My apologies for not blogging more lately. I have been finishing up another book--one about castaways on deserted islands--which has placed my head in far climes and centuries. What part of me that remained in New Jersey has been dealing with the aftereffects of the severe storms which have devastated much of the county I live in, with trees falling on houses (we lost a phone line to a huge limb), power outages, and my daughter being unexpectedly out of school.
In my mental absence, the general election has been shaping up to be a nicely dirty one. Despite the fact that polls have the two candidates running neck and neck, I agree with the Politico article which quotes historians as saying that Barack Obama should beat McCain overwhelmingly. However, as we know, upsets are part of American political history--see Thomas Dewey, running against the very unpopular president Harry Truman--and anything can happen. Thus far, the dirtiest part of the campaign has focused on Michelle Obama; supposedly a tape will soon surface which will show her using the word "whitey" in an envenomed speech at her and Barack's old Chicago church.
This is most unlikely, but is clever dirty politics--as I always say, dirty tricks only work when one is playing to pre-existing prejudices in the hearts of people, and there is a great deal of pre-existing prejudice against black women who are perceived as powerful. To combat this and other smears (that he is a Muslim, that he refused to say the Pledge of Allegiance, etc) Obama's campaign has started a website which categorically denies them. This isn't likely to have much effect on prejudiced hearts, but it is a sign that those around the Democratic contender know that he must fight back hard and not let the attacks acrue.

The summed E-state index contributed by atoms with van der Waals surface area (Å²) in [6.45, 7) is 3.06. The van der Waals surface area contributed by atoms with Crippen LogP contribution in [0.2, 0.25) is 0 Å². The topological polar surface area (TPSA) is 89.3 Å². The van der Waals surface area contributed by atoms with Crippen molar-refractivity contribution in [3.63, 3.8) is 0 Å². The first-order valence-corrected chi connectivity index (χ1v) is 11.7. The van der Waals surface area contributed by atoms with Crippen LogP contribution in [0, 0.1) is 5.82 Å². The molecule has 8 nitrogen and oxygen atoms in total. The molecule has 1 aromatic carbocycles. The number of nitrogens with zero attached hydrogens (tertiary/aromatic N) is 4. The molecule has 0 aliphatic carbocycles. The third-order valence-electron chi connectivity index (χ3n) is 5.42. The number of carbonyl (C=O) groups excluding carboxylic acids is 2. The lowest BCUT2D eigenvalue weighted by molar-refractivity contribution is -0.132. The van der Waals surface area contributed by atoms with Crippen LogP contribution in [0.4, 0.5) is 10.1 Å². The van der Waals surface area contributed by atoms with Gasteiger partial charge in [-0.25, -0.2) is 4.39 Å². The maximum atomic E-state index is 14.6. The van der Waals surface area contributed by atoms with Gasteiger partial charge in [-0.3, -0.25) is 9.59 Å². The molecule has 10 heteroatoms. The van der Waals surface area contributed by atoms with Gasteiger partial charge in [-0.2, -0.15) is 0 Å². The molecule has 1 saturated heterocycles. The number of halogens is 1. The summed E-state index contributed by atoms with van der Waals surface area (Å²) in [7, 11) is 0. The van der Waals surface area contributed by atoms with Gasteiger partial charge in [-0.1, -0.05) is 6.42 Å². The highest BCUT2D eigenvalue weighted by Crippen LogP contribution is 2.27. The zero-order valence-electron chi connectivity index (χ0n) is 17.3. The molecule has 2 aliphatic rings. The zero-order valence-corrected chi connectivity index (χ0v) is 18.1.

Anyway, after only a week of campaigning, a campaign which was supposed to be clean and dignified is pretty dirty already....
A word today about Tim Russert, of NBC's "Meet the Press," who died suddenly on Friday. Russert is someone I always listened to, even when I didn't agree with him, because I felt he had insight into the workings of Washington politics, so his early death comes as a shock. He and I are exact contemporaries and attended the same undergraduate school, John Carroll University in University Heights, Ohio, during the tumultuous late '60s. Our politics there differed--I was far more radical in my response to seminal events like the killing of four students at Kent State University (only a few miles away from John Carroll) in 1969--but he was always an intelligent and essentially moderate and good-humored presence. It'll be hard to be commenting on a presidential campaign without hearing Russert commenting on it as well....
Monday, June 16, 2008
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